With many parts of the country getting more than 1.5 times the average rainfall in March, the last four weeks will go down as one of the wettest months of March in a long time. For farmers, this has meant grazing is on a spectrum ranging from challenging to impossible.

With much less grass in the diet, protein has taken a tumble and cow body condition score has dropped.

Reduce meal feeding rates to the minimum as soon as conditions allow.

On-farm workload has increased with more cubicles to be cleaned, silage to be fed out and more health-related issues to be dealt with when cows are in.

The situation is not all bad, however – February was much drier than normal, meaning many farmers got a decent proportion of the farm grazed then and that area is recovering well.

There is generally plenty of silage in yards. There are a number of key things to do over the next few weeks to get back on track.

Key tasks: what to do over the next few weeks

Manage the start of the second rotation

The objective for all farmers must be to feed as little silage as possible in April. It’s a poor-quality feed relative to grass and with only weeks to go before breeding starts, cows need to be on a rising plane of nutrition.

Most farmers will be content starting the second rotation between 1 and 10 April – later for those who calve later or have very high stocking rates. Count how many days of grazing are left in the first-round paddocks.

Then check the grass cover on the first-grazed paddocks. If we presume that these paddocks will grow 30kg to 40kg/ha/day over the next while and multiply that by the days left in the first rotation, we can anticipate the pre-grazing cover in the second rotation. This should ideally be around 1,200kg/ha.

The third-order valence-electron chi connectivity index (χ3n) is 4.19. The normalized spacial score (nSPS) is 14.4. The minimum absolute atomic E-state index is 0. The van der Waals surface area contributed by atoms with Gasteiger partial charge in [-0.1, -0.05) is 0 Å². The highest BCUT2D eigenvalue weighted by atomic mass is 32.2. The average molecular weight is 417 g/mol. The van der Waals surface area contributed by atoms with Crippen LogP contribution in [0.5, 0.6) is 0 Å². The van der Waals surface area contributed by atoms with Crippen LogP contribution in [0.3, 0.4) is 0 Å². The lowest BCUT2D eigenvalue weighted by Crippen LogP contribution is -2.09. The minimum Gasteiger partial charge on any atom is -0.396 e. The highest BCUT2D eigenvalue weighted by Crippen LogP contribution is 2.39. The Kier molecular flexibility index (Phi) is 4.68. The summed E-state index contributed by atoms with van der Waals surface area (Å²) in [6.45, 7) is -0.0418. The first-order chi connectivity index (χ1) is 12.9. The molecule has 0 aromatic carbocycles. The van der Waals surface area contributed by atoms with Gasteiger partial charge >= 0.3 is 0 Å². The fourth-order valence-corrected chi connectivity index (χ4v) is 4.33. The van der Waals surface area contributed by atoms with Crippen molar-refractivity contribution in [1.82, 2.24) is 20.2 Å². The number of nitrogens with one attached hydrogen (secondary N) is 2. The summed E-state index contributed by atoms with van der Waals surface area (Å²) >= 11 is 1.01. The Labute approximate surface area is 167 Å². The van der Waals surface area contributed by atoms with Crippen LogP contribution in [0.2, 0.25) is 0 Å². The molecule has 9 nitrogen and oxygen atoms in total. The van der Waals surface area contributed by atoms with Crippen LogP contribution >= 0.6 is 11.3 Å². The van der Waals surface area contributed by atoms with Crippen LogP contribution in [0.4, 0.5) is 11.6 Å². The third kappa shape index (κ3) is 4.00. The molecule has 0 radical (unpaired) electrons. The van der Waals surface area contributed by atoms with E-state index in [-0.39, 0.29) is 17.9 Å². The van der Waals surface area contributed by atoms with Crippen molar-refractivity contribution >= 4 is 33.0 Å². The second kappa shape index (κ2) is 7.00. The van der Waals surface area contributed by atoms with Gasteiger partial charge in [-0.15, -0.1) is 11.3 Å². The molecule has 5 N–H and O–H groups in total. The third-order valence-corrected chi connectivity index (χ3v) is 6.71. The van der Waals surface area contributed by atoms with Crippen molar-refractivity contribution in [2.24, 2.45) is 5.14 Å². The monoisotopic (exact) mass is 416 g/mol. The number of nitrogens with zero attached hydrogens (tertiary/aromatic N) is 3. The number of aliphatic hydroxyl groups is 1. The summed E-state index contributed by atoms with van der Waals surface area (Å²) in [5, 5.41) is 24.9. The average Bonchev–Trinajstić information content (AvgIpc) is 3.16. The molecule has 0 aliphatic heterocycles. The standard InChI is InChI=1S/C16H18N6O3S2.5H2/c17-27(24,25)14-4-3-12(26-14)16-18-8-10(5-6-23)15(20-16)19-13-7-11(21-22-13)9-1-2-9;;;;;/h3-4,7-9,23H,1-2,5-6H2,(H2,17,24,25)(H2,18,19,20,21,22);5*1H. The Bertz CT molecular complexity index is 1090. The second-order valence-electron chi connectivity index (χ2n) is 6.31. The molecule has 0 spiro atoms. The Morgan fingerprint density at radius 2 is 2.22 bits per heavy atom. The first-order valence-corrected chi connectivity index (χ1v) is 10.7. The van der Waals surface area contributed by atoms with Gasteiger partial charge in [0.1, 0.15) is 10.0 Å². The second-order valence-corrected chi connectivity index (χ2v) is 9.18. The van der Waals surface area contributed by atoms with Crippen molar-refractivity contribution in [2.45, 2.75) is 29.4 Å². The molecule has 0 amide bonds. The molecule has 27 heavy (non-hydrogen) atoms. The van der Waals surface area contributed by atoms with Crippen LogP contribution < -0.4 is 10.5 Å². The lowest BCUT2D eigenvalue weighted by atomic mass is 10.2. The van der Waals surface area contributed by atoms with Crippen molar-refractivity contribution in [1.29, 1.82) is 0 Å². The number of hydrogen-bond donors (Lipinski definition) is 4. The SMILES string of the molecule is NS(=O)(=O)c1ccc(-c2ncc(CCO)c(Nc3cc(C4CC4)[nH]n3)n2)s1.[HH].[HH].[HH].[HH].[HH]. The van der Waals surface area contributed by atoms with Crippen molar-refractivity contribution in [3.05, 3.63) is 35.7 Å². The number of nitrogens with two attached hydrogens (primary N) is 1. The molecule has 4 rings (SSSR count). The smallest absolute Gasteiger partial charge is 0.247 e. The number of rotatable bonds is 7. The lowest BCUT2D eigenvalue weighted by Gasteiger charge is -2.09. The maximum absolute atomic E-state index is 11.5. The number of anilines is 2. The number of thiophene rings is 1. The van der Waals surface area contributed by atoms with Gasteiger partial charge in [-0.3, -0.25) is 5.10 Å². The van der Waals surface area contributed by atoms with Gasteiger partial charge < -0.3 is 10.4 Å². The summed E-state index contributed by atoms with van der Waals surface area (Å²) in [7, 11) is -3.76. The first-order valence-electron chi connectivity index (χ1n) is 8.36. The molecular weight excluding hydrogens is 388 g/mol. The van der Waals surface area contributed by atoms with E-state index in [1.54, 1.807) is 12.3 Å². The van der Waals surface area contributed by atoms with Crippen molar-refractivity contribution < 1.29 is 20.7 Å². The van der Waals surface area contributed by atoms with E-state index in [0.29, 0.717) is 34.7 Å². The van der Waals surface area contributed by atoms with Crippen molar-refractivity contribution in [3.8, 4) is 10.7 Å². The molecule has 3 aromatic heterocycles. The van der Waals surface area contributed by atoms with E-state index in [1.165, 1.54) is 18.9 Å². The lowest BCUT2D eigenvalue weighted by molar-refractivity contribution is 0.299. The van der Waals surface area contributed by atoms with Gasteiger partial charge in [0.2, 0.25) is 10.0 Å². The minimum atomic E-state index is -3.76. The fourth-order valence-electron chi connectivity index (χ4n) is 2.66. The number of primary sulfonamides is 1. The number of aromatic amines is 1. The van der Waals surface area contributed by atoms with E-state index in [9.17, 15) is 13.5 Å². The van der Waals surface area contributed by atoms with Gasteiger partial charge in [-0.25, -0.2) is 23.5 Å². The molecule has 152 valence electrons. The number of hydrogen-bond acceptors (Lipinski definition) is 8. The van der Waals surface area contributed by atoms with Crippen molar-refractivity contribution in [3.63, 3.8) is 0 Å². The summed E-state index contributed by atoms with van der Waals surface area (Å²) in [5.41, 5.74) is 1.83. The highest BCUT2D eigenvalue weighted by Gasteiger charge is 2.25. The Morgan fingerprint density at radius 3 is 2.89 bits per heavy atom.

For most farmers, this means that there should be around 1,000kg/ha on the first-grazed paddocks today. It’s better to put in feed now to slow them down rather than having a substantial grass deficit in mid-April because the second round started too soon.

Catch up on fertiliser

Some farmers have no chemical nitrogen applied yet, while others have the first round applied, but are waiting to go at the second round.

There have been little or no opportunities to spread in the last month, but the forecast is looking better for next week.

Silage ground and grazing ground will need to be spread when conditions allow.

Protected urea is the product of choice.

With better weather on the way it's an opportunity to catch up on fertiliser. \ Philip Doyle

Where no nitrogen has been spread to date and where there is a reasonable demand for grass, I would be inclined to go with 40 units/acre now, followed by 20 units/acre in late April. If on the second round, I would go with 30 units/acre now.

Control costs

The milk price environment has totally changed compared to this time last year.

There has been 12c/l knocked off milk price in the last two months, with some saying there is more to come off it.

All opportunities to spend less money must be grasped. Meal feeding rates are like low hanging fruit.

The aim must be to get down to minimum feeding rates of a basic nut as quickly as possible in April.

Aside from mineral packs, most “high-spec” dairy nuts are not necessary where there is grass in the diet because spring grass is high in energy and protein – a wonder feed. Focusing on residuals and pre-grazing yields in April and May will be better than any response from feeding meal.

The cost benefits are enormous - saving 2kg of meal per day in April will save €25/cow for the month with little effect on yield.